Actions Speak Louder Than Words on Social Networks

Ad-Technology Firm Targets Web's Content Creators

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NEW YORK (AdAge.com) -- Could it be that it's not who you are but what you do on social networks that's most valuable?
Andy Monfried
Andy Monfried

As the quest to find better ways to monetize these elusive sites continues, one start-up thinks marketers should be looking at the verbs -- what people are doing on the sites -- instead of just who people say they are.

An ad-technology firm called Lotame is trying to aggregate inventory on several of the smaller, so-called second-tier social-- networking sites and, in doing so, create a system where it targets not just by interests but also by how often people comment, upload photos and video, and rate other people's media.

"Just learning about someone's interests is leaving a lot on the table," said Andrew Monfried, CEO and a former Advertising.com exec. "In any community, 10% to 20% of the people are content creators or producers, and these are the people influencing the discussions. We target them in a way that allows the advertiser to clearly pick out the audience of those influencers."

YouTube has rolled out the idea of targeting action-based user information as well, using its registration data. At the point of signup, YouTube members specify if they're a creator and, if so, whether they fall into the musician, director, how-to or comedy category.

The site employed such tactics working with HP on a recent campaign and found interactions were eight times higher when they targeted creators, said Shiva Rajamaran, product manager. "HP is a brand that's all about creation and wanted to inspire people and reward them for creating," he said.

Some create, others critique
According to Forrester analysts Charlene Li and Josh Bernoff in their book "Groundswell," 18% of U.S. adults are creators, or online consumers who publish a blog, maintain a web page or upload video. Another 25% are critics, the people who react to online content, posting comments or ratings and reviews.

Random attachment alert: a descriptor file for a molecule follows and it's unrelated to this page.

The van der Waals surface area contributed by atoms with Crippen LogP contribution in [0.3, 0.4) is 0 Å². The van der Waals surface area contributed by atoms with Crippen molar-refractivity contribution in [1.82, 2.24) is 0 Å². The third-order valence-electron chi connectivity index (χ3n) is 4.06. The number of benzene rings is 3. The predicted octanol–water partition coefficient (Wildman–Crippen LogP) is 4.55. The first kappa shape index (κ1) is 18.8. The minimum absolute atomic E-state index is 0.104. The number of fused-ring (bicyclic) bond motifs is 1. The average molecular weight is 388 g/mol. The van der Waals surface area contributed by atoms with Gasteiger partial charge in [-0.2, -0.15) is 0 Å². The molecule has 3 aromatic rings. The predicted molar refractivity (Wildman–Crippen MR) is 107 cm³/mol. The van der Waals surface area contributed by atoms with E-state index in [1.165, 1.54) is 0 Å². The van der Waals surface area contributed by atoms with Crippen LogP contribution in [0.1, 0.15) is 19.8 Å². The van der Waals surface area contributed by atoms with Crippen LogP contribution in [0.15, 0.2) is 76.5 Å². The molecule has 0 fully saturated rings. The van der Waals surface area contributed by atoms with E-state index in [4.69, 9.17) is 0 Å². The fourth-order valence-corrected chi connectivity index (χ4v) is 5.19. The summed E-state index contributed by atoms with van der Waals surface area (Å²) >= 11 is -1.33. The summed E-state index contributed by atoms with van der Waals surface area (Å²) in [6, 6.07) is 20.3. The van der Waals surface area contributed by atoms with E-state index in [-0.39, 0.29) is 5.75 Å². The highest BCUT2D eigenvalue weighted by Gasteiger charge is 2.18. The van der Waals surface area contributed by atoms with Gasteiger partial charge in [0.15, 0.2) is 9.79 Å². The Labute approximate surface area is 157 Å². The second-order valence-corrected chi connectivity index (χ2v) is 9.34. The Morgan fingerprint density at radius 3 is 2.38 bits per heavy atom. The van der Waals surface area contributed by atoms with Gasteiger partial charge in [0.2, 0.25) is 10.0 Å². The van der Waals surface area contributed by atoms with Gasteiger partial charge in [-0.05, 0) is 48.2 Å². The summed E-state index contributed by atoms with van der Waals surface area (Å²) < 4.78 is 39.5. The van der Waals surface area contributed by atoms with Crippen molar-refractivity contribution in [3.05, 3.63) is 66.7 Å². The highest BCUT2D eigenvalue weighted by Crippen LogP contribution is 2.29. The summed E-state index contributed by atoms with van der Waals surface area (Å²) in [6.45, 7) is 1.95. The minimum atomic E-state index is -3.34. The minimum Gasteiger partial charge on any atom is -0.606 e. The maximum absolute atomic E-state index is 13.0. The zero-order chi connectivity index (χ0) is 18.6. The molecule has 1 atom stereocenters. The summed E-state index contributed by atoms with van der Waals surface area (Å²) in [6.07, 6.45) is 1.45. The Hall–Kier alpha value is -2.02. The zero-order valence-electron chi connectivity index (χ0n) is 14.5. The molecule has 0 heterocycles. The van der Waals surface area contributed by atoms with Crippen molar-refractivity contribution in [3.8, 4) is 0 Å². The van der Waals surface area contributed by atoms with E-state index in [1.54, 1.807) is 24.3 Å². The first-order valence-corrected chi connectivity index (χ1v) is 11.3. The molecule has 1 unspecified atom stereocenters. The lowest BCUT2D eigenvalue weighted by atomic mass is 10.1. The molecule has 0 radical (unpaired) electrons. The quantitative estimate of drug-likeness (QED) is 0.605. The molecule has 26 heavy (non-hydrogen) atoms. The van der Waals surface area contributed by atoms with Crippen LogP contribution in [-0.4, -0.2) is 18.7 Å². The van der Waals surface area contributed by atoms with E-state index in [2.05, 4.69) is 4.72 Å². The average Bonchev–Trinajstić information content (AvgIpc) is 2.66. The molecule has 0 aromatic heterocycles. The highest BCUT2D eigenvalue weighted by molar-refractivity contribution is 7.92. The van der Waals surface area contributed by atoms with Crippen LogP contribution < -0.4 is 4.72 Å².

"If you look at the ways researchers have broken down the kinds of people using social media, it's by various levels of activity," said Ian Schafer, CEO of Deep Focus, which has run several campaigns within social networks. "The hunch is that people who are more engaged could potentially be more valuable."

Mr. Schafer is familiar with Lotame but hasn't worked with it on any campaigns; the agencies who talked about their experiences with the company had only started experimenting with it.

Steve Patch, digital-media head at Allied Media, a marking and publicity firm that specializes in the film and music industries, said he ran a campaign for a very large popular band and built a hypothetical target profile of who he thought the fan was. "In addition, I can target the most engaged fans," he said. "If somebody is commenting a lot, posting a lot of pictures, rating things, they're engaged in the social network, and if we can serve them with an appropriate creative ad, there's a greater chance they'll opt in and raise their hand and say 'Yeah, I want to be a part of that.'"

In terms of performance, he said Lotame fared relatively equal to a contextual music site on its best day and better on its worst day. In other words, there were fewer swings between the high and lows.

Horizon Media tried out the Lotame network to promote the TV show "Gene Simmons Family Jewels" for client A&E. When the results came back, it showed that the people who responded the best to the ads were also heavy photo uploaders, said Blake Eisler, senior account manager at Horizon Interactive. She said the agency can now use that insight to plan future campaigns. "Maybe a Gene Simmons photo contest would be a next good campaign," she said.

'Hypertargeting'
MySpace, which has introduced "hypertargeting," chunks its audience into many different vertical-interest buckets. Neither it nor Facebook works with Lotame, a factor that illustrates the network's biggest challenge: persuading the larger sites to give up data on how users act within the networks, according to people familiar with the technology.

That's a fact that doesn't bother Mr. Monfried, who recalls that when he helped start Ad.com in 1999, he went to agencies to sell the third-party network and the first question he got was "Do you have AOL, MSN and Yahoo?"

"I'd say no, but we help aggregate the rest of the internet," he said. "Lotame is doing much the same thing with social media. There's value in mid-tail social sites ... and a huge market as this evolves outside of today's portals. I'd call MySpace and Facebook today's portals for social networking."
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